Joy of Pointers

Joel Spolsky argues recently somewhat tongue in cheek that Java just isn’t a good language to differentiate potential programmer candidates. At a high level I can agree with the sentiment that you want to know that someone knows more than Java.

On the idea of weeding people out I can’t say that his focus on understanding the ins and outs of pointers makes a whole heck of a lot of sense. Doing my undergrad at Georgia Tech in Physics many years ago my weed out courses were Differential Equations and Thermodynamics as I remember. I remember a time honored tradition at Tech was explaining to the incoming freshmen:

Look to your right, now look to your left. By the time you graduate neither of those people will be there.

I remember thinking at the time that they were exaggerating. By the time I graduated 4 years later I realized they weren’t.

Still with most candidates I look at the college they graduated from is a single line on the resume. Much more important is what they’ve actually done and whether they can actually describe it. A really great candidate would have a blog they could point me at and maybe an open source project or two that they had contributed to. I’m not sure that having them explain pointers means much to me, but I do typically ask a question about which language they’d prefer to use and why?

Two Developers Per Project

I have a defacto rule I try to follow with resource allocation. For any project beyond simple maintenance I always assign 2+ developers. The reasons are fairly obvious:

  • At least two developers know the source code.
  • Each developer is able to bounce ideas off the other one and help work through roadblocks.
  • It’s hard to develop tech leads if most people work on solo developer projects.
  • It allows each developer to typically work on more projects per year, lessening the chance that the only project they work on ends up being cancelled.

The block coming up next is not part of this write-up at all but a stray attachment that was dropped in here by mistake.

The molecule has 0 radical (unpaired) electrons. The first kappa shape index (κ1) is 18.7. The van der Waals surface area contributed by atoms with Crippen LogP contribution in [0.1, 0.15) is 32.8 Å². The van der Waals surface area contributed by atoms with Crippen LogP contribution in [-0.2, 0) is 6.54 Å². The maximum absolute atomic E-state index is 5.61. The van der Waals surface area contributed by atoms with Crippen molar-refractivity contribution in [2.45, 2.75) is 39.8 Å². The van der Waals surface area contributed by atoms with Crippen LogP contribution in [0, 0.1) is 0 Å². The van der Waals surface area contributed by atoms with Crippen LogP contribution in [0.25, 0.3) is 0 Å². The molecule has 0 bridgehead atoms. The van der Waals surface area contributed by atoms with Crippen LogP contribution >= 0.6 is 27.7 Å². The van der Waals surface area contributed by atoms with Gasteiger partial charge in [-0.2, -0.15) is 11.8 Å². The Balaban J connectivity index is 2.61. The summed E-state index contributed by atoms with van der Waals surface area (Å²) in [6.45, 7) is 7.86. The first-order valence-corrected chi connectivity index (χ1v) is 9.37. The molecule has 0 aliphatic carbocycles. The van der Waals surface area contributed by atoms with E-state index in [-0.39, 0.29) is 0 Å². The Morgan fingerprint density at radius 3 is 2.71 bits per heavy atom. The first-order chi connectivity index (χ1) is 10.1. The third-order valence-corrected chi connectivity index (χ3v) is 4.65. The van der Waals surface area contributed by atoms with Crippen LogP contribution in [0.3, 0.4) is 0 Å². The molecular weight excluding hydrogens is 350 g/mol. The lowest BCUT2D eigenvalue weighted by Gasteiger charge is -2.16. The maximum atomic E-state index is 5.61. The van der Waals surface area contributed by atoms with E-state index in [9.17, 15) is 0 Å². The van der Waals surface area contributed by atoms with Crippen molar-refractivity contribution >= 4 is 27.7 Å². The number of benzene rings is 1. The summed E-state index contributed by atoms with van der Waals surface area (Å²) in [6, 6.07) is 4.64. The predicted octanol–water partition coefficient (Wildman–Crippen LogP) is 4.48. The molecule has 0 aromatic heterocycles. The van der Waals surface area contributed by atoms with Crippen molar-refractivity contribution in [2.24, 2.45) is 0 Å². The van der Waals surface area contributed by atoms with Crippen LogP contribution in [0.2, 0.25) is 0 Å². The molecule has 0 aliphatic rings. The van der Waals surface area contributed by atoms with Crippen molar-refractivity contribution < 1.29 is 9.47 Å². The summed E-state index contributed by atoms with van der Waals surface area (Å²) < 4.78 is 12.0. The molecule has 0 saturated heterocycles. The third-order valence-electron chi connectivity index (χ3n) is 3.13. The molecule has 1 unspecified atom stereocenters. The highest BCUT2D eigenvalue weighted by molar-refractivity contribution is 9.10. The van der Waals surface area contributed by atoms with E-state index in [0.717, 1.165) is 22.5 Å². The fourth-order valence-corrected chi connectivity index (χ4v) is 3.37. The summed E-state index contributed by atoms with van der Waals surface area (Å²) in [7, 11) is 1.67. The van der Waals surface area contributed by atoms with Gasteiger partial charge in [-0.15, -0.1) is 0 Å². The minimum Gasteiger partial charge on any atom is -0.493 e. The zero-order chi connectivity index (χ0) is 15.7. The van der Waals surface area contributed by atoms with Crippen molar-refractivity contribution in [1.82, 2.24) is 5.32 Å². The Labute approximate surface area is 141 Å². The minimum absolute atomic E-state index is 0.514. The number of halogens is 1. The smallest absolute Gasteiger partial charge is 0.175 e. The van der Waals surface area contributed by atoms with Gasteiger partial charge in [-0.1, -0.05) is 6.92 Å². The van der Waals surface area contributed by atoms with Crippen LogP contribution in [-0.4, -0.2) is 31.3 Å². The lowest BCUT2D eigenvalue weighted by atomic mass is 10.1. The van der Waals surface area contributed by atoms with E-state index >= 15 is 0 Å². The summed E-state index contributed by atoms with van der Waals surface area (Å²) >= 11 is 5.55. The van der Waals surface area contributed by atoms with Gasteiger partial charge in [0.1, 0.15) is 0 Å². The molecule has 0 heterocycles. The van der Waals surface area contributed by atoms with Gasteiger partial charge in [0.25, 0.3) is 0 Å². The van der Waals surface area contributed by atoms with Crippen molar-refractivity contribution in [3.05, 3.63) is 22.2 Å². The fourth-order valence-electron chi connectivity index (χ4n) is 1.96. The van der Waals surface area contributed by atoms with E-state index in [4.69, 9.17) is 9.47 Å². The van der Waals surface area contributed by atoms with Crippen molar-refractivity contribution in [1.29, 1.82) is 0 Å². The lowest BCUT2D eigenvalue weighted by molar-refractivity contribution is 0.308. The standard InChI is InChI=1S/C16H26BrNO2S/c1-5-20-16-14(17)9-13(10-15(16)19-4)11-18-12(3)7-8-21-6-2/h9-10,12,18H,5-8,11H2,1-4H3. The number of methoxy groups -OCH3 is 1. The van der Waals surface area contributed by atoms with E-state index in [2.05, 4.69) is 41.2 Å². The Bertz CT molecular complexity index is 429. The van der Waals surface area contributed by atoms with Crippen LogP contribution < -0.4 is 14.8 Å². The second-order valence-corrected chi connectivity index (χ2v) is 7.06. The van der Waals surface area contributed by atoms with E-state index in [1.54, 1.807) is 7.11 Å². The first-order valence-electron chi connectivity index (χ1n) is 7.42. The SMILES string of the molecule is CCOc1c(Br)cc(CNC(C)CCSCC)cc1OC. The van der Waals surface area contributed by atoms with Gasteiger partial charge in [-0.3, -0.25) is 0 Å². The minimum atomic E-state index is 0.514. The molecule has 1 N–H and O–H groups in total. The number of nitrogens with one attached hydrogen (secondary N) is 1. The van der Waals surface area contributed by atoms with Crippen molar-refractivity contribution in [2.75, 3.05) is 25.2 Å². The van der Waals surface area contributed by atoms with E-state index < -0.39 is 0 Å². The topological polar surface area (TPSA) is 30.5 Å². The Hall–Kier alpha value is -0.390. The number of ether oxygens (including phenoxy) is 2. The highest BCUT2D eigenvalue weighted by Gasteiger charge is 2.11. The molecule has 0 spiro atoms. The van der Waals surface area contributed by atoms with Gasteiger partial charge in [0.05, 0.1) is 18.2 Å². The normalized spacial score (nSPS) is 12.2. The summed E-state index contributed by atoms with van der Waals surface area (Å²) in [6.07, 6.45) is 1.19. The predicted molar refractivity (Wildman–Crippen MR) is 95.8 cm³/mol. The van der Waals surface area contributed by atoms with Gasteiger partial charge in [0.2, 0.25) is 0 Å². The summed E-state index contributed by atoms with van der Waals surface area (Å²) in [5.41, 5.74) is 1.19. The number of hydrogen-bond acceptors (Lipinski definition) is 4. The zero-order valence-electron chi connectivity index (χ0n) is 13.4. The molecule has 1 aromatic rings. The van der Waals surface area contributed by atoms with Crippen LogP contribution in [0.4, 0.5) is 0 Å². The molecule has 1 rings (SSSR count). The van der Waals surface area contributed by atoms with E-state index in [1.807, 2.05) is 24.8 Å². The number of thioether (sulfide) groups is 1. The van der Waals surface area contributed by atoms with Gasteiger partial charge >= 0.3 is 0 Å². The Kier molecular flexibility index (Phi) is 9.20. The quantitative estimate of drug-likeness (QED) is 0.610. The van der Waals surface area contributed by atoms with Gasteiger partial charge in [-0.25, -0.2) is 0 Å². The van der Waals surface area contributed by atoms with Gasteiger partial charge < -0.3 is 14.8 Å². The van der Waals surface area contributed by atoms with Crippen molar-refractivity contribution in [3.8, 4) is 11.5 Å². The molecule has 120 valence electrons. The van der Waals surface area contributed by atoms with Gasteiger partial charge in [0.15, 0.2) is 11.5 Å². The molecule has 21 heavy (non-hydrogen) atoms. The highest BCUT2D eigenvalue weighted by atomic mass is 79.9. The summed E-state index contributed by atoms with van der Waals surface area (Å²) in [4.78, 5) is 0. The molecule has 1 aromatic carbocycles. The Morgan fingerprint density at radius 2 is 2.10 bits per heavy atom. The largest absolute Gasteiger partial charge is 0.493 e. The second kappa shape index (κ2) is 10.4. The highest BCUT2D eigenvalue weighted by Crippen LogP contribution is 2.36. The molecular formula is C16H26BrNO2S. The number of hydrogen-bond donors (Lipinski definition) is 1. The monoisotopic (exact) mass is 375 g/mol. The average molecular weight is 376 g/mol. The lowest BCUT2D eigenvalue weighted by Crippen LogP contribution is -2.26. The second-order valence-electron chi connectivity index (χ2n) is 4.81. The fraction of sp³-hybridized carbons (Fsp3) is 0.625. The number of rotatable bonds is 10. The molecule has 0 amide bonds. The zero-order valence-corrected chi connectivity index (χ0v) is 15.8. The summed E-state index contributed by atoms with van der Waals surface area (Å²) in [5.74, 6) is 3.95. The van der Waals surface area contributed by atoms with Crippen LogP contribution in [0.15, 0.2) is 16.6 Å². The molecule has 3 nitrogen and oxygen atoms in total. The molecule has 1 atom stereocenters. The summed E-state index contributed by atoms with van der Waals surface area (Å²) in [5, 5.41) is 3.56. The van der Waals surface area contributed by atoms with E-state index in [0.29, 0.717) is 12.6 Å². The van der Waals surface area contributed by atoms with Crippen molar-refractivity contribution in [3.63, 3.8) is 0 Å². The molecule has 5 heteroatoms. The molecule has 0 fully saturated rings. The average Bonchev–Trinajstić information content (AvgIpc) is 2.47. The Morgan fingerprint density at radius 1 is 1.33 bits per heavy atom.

• If a single developer goes on a 3 week vacation the project grinds to a halt.
  • I don’t have a lot of developers who own certain software products and are then over utilized for any enhancement requests. Example, one of our products typically has at least one major enhancement per year. We have one developer who really knows this product and so whenever the business decides to add an enhancement we lose his talents for a few months, often in the middle of another project.
  • And lastly, “The bogeyman hates the buddy system.” Or spreading your risk is almost always a good thing.

Missing OO in Java

Stumbled across this post by Dave Churchville where he argues that J2EE has killed of OOP. I find it pretty close to the truth with the web applications we build. We don’t get to build a whole lot of first class objects. I find many of my developers haven’t grokked OO all that well, because J2EE largely allows them to ignore most of OO.

Learning A Language Through Unit Tests

Over the Xmas break I finally freed up enough time to do a shallow dive into Ruby via the Pickaxe book. So far it’s very enjoyable for a variety of reasons.

This is the first completely new language I’ve tried to learn after becoming test infected. It’s nice to do really simple things and keep executable tests around as a learning tool. So even very simple things like how Ruby handles escapes in single versus double quoted strings becomes



def testSingleVersusDoubleQuotes
  assert_not_equal("This line has a\n carriage return",
                   'This line has a\n carriage return')

I’ve seen Mike Clark take this approach to learning Ruby and Jeff Langr take this approach with Java 1.5, which is part of what gave me the idea.

Then there’s the shiny new toy aspect which is so far pretty obvious. Ruby is the new cool language. I think one advantage to this that I’m experiencing is that the Pickaxe book is a very good intro text to a language. I remember not really being happy recommending an intro book for Java programmers until Head First Java came out about 2 years ago.

Finally, there’s the simplicity aspect I find very appealing. Java and its associated frameworks, libraries, and tools has grown into a complex mix no one could ever expect to fully master. Ruby is at this point pretty simple. I haven’t even really looked at Ruby on Rails, but one web framework versus the plethora in Java does sound enticing.

Anyway it’s a good time of year to play with shiny objects.

Checkstyle Reporting Custom Exception Errors

For a while now I’ve seen the following error show up in our Checkstyle reports:

java.lang.RuntimeException: Unable to get class information for DataAccessException

There was a pattern to this where any custom exception couldn’t be looked up. After about 30 minutes of googling about usually just finding people’s checkstyle reports I came across the suggestion to take out</p>


</a>. That solved the problem.